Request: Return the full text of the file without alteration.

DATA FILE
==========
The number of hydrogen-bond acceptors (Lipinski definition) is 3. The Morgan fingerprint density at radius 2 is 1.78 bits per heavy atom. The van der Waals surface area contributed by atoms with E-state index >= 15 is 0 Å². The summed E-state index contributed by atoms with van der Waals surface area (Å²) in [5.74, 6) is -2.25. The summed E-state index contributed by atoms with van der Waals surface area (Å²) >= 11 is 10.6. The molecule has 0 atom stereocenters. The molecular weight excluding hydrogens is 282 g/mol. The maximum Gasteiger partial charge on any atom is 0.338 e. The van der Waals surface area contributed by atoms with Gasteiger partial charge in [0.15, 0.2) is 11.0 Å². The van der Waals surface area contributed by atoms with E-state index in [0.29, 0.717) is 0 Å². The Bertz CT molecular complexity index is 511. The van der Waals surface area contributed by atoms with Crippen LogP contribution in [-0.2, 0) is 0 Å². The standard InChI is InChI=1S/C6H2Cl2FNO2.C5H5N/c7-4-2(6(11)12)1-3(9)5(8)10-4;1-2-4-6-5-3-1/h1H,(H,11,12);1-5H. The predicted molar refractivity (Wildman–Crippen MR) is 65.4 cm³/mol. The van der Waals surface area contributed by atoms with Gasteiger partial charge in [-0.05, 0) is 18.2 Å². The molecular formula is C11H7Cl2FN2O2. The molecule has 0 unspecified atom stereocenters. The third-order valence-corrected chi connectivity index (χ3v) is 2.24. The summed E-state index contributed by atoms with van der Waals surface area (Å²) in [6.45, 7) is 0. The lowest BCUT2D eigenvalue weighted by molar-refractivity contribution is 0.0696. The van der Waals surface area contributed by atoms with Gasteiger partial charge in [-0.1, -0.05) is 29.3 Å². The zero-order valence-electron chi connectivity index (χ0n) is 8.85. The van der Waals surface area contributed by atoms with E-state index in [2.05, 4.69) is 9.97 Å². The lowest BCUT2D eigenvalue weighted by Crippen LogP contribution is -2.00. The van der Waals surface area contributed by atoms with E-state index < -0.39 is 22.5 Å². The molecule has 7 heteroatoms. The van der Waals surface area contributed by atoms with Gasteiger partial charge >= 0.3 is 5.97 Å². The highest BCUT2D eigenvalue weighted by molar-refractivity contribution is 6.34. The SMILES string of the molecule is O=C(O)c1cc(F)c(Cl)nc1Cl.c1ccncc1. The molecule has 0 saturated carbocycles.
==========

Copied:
The number of hydrogen-bond acceptors (Lipinski definition) is 3. The Morgan fingerprint density at radius 2 is 1.78 bits per heavy atom. The van der Waals surface area contributed by atoms with E-state index >= 15 is 0 Å². The summed E-state index contributed by atoms with van der Waals surface area (Å²) in [5.74, 6) is -2.25. The summed E-state index contributed by atoms with van der Waals surface area (Å²) >= 11 is 10.6. The molecule has 0 atom stereocenters. The molecular weight excluding hydrogens is 282 g/mol. The maximum Gasteiger partial charge on any atom is 0.338 e. The van der Waals surface area contributed by atoms with Gasteiger partial charge in [0.15, 0.2) is 11.0 Å². The van der Waals surface area contributed by atoms with E-state index in [0.29, 0.717) is 0 Å². The Bertz CT molecular complexity index is 511. The van der Waals surface area contributed by atoms with Crippen LogP contribution in [-0.2, 0) is 0 Å². The standard InChI is InChI=1S/C6H2Cl2FNO2.C5H5N/c7-4-2(6(11)12)1-3(9)5(8)10-4;1-2-4-6-5-3-1/h1H,(H,11,12);1-5H. The predicted molar refractivity (Wildman–Crippen MR) is 65.4 cm³/mol. The van der Waals surface area contributed by atoms with Gasteiger partial charge in [-0.05, 0) is 18.2 Å². The molecular formula is C11H7Cl2FN2O2. The molecule has 0 unspecified atom stereocenters. The third-order valence-corrected chi connectivity index (χ3v) is 2.24. The summed E-state index contributed by atoms with van der Waals surface area (Å²) in [6.45, 7) is 0. The lowest BCUT2D eigenvalue weighted by molar-refractivity contribution is 0.0696. The van der Waals surface area contributed by atoms with Gasteiger partial charge in [-0.1, -0.05) is 29.3 Å². The zero-order valence-electron chi connectivity index (χ0n) is 8.85. The van der Waals surface area contributed by atoms with E-state index in [2.05, 4.69) is 9.97 Å². The lowest BCUT2D eigenvalue weighted by Crippen LogP contribution is -2.00. The van der Waals surface area contributed by atoms with E-state index < -0.39 is 22.5 Å². The molecule has 7 heteroatoms. The van der Waals surface area contributed by atoms with Gasteiger partial charge >= 0.3 is 5.97 Å². The highest BCUT2D eigenvalue weighted by molar-refractivity contribution is 6.34. The SMILES string of the molecule is O=C(O)c1cc(F)c(Cl)nc1Cl.c1ccncc1. The molecule has 0 saturated carbocycles.